Guillaume Assié, M.D., Ph.D., Rossella Libé, M.D., Stéphanie Espiard, M.D., Marthe Rizk-Rabin, Ph.D., Anne Guimier, M.D., Windy Luscap, M.Sc., Olivia Barreau, M.D., Lucile Lefèvre, M.Sc., Mathilde Sibony, M.D., Laurence Guignat, M.D., Stéphanie Rodriguez, M.Sc., Karine. "Are you carrying adrenal Cushing's syndrome without knowing it?." 27 Nov 2013.

Perlemoine, B.S., Fernande René-Corail, B.S., Franck Letourneur, Ph.D., Bilal Trabulsi, M.D., Alix Poussier, M.D., Nathalie Chabbert-Buffet, M.D., Ph.D., Françoise Borson-Chazot, M.D., Ph.D., Lionel Groussin, M.D., Ph.D., Xavier Bertagna, M.D., Constantine A. Stratakis, M.D., Ph.D., Bruno Ragazzon Ph.D., and Jérôme Bertherat, M.D., Ph.D., ARMC5 Mutations in Macronodular Adrenal Hyperplasia with Cushing's Syndrome, New England Journal of Medicine 369;22, November 28, 2013

Provided by University of Montreal

This document is subject to copyright. Apart from any fair dealing for the purpose of private study, research, no part may be reproduced without the written permission. The content is provided for information purposes only.  [The blogger provides this information for information purpose only. The blogger generates no advertising income, and all articles are presented to educate the patient, family member, or friend who may be facing Cushing's.]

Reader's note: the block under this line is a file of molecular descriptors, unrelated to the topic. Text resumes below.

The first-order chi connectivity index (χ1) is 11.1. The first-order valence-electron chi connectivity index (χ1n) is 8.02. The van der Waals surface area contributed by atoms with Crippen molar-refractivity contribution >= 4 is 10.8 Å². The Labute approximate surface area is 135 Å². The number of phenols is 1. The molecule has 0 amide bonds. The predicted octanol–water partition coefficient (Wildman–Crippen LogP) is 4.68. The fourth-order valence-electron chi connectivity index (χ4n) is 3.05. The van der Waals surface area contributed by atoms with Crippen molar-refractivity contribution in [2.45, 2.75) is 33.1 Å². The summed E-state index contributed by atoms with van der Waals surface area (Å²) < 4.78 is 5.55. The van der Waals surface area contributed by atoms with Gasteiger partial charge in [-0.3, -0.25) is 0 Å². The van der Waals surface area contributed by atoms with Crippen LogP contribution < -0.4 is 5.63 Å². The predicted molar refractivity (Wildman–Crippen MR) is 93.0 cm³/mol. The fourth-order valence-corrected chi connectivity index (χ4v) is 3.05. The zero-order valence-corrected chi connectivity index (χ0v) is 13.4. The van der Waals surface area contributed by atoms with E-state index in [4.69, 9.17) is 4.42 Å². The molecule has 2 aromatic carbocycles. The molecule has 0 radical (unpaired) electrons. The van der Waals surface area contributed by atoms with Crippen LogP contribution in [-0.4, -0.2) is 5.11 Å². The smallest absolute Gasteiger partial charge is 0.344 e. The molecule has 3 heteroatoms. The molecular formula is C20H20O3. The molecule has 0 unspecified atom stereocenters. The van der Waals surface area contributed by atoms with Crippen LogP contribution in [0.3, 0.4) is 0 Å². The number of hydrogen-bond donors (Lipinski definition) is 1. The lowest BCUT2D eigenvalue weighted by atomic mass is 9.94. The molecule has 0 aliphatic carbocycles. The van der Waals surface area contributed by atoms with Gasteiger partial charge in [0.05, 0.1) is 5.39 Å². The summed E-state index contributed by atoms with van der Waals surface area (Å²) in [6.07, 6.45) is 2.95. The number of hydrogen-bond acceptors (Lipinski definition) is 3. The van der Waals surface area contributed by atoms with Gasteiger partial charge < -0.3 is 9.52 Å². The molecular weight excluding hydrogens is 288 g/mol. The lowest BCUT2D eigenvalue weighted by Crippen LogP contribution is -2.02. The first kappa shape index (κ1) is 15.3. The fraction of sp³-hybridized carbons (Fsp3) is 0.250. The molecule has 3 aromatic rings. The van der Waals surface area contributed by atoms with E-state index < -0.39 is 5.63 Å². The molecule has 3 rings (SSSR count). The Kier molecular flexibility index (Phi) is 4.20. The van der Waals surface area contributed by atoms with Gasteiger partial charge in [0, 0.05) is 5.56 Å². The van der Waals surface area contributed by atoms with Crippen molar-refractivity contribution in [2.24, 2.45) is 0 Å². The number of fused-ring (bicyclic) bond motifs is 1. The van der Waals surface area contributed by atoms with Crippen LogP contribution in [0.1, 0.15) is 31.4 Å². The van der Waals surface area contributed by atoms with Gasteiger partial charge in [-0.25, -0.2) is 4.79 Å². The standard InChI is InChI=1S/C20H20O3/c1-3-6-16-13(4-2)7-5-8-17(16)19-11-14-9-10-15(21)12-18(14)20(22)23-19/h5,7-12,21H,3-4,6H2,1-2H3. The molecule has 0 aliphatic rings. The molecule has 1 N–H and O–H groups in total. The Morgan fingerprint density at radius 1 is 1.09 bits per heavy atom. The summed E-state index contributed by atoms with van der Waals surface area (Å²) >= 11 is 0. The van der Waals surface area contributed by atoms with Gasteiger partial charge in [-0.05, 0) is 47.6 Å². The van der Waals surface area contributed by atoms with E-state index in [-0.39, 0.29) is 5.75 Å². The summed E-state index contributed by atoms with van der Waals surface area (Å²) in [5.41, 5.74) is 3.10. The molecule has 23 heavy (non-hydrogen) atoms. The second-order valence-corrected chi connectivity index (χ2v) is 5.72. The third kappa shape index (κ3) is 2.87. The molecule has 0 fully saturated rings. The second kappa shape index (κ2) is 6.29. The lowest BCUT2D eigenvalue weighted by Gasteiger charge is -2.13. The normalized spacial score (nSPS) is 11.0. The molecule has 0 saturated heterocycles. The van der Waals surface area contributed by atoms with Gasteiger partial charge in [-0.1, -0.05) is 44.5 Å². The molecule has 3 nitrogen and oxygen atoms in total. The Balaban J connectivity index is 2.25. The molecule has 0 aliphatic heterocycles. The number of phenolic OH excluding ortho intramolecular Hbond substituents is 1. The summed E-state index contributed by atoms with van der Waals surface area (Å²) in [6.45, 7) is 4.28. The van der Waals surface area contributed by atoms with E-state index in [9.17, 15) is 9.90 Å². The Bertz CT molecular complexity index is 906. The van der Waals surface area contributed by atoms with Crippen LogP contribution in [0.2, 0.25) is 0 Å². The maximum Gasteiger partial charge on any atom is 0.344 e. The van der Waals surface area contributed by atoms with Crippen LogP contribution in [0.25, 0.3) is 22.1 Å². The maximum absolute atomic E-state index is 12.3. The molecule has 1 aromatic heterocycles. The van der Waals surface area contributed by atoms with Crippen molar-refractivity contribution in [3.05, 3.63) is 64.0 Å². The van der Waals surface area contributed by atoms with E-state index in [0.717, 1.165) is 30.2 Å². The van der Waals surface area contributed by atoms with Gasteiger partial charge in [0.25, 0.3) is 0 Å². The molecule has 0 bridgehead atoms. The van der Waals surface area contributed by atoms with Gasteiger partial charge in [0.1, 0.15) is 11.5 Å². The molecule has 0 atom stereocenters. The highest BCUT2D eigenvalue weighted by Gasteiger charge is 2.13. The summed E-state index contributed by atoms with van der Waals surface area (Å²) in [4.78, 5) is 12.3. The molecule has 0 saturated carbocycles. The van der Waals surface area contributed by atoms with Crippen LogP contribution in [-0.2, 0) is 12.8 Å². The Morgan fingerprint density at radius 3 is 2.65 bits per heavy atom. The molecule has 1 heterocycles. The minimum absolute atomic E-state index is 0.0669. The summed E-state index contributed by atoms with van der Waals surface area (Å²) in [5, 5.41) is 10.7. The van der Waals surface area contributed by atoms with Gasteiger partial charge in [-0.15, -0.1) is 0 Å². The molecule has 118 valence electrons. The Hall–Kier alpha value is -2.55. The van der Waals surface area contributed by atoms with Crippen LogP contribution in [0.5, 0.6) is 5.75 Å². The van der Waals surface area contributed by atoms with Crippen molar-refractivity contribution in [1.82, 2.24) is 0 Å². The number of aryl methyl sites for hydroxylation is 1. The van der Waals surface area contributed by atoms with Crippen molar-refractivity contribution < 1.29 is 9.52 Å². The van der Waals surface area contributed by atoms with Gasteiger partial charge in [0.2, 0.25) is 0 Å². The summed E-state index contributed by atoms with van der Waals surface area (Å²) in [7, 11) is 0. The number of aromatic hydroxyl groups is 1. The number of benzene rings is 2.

Thursday, November 28, 2013

Bringing Back My Real Self With Hormones

This person's experience rebuilding her life after pituitary disease is very familiar.  It shouldn't be this difficult, should it?!

"And access to these medications should not be hindered. As it stands today, some of the hormones I need daily to stay alive and to thrive can be, and frequently have been, blocked at the whim or neglect of a doctor's office, insurance company or pharmacy. And still, 18 years after my surgery and despite great advances in endocrinal science, I need to fight to get them.